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Why does my pool shock not function? An expert’s simple solution

Every pool owner has experienced it: thousands of gallons of disgusting green water because you forgot to chlorinate your pool, went on vacation, or just ran out of time.

A small pool shock usually clears the pool quickly. Sometimes, however, the shock simply isn’t strong enough to move the algae. After adding shock, you wait a day or two and nothing transpires.

Fortunately, there are a few simple solutions. I spoke to a pool specialist and got a virtually foolproof procedure, along with some secret advice for those few occasions when the traditional repair falls short.


Fortunately, there is a very simple explanation for why pool shock doesn’t work most of the time. It’s all related to the pH of your pool.

Rafi Friedman, a pool specialist, informed me that a pH balance is ideal for pool shock to perform optimally. The shock won’t work if the pH of your pool is too high or too low. Before shocking, your pool’s pH should ideally be between 7.2 and 7.4.

The pH imbalance in your pool is often caused by high CYA levels. CYA, sometimes referred to as cyanuric acid, is a substance that stabilizes chlorine, extending its useful life. You may have less chlorine if you don’t have enough CYA. However, as its name suggests, it is acidic, which might reduce the pH of your pool and have an impact on chlorine.

How can I adjust a pool’s pH to make the pool shock function properly?

The pH of your pool may be easily adjusted. “If the pH of your pool is too high, you should add an acid—I suggest sodium bisulfate—to bring it down. If the pH is too low, you should use an alkaline substance like sodium bicarbonate, or baking soda,” said Rafi.

Although that’s really just branding, you can obtain sodium bisulfate on Amazon and pool bicarb at Home Depot; domestic bicarb like this one from Walmart is similar and less expensive.

It is not too difficult to add these compounds. According to Rafi, “Good pool test kits will include dosing guides that will help you decide how much to add to bring things back to neutral by taking into account the size of your pool and its current pH.” Try a little amount first if you’re not sure how much to add, and then increase as needed.

I have no problems with my CYA and PH, but my pool is still green. Any suggestions?

Green algae on the stairs of a swimming pool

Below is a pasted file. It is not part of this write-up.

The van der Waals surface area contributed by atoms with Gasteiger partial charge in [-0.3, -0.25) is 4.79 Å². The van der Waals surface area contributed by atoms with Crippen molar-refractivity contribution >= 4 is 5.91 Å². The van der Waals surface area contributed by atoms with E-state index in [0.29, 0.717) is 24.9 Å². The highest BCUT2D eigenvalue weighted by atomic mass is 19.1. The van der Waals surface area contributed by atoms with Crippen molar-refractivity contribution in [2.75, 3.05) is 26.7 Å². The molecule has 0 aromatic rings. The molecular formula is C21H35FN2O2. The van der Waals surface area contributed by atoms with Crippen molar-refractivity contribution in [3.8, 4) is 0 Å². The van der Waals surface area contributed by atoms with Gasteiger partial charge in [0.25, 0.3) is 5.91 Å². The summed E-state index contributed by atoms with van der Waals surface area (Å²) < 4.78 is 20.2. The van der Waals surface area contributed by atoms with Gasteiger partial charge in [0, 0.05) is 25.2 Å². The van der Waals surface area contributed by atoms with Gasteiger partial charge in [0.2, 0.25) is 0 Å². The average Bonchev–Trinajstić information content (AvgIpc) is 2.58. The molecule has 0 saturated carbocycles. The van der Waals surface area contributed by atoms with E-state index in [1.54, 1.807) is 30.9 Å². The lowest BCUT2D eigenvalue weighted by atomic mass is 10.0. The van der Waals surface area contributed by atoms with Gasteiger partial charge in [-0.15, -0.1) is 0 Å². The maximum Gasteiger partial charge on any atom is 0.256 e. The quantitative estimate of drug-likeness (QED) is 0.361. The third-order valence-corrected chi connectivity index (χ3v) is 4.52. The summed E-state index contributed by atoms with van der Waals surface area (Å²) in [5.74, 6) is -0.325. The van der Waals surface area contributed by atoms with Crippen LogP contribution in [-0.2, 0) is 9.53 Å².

(Photo courtesy of Getty Images Plus / iStock / BackyardProduction))
There are further actions you may do if you’ve tried everything above and it’s still not functioning. While it is evident, it is simple to overlook the first. To move the algae into the water, be careful to brush the walls and floor. The algae may have been dead from the shock but adhered to the walls if you haven’t brushed them down.

In addition, make sure the pump and filter are operating correctly. Even when the shock is operating, the majority of the algae may still be passing through the filter.

There are a few more possible problems if none of them resolves the issue. Green water is typically caused by copper. Chlorine causes copper to oxidize, turning your pool green. Check the label if you use shock in addition to algaecide. Your algaecide may be the cause of your issue if it contains copper. Attempt to use a copper-free In order to assist eliminate germs, some pools additionally have devices that add a little amount of copper to the water. But, you’ll need a metal remover like this one from Home Depot if the pool has an excessive amount of copper.

Controlling the levels with a phosphate remover like this one from Walmart might help decrease cloudiness since high phosphate levels—beyond 500 parts per billion—give algae a good food source. That said, it should not be an issue if you are able to completely destroy the algae.

Also, you need to apply a flocculant such as this one from Lowe’s. Flocculants may assist reduce cloudiness by clumping fire particles together. The algae might be dead and suspended in the water. All of the algae will be collected by a flocculant into a sediment that is easily vacuumed out of the pool.


Sadly, you’re out of luck if all of this seems like too much effort. “Using a completely different pool sanitation system is probably the best way to avoid having to shock your pool,” explains Rafi. Without using any chlorine, you may sterilize your pool with anything like saltwater or UV light.

That sounds fantastic in principle, but to install a new cleaning system, you would have to completely rebuild portions of your pool. Even though shock might be difficult to operate, it’s still the most effective method for clearing a murky, green pool.


Is Pool Shock Permanent?

Pool shock may indeed wear off. In around a month, liquid chlorine starts to lose its potency. Granular shock has a considerably longer lifespan—roughly five years—but it may become wet and lose its power to clean your pool if the bags it’s in disintegrate.

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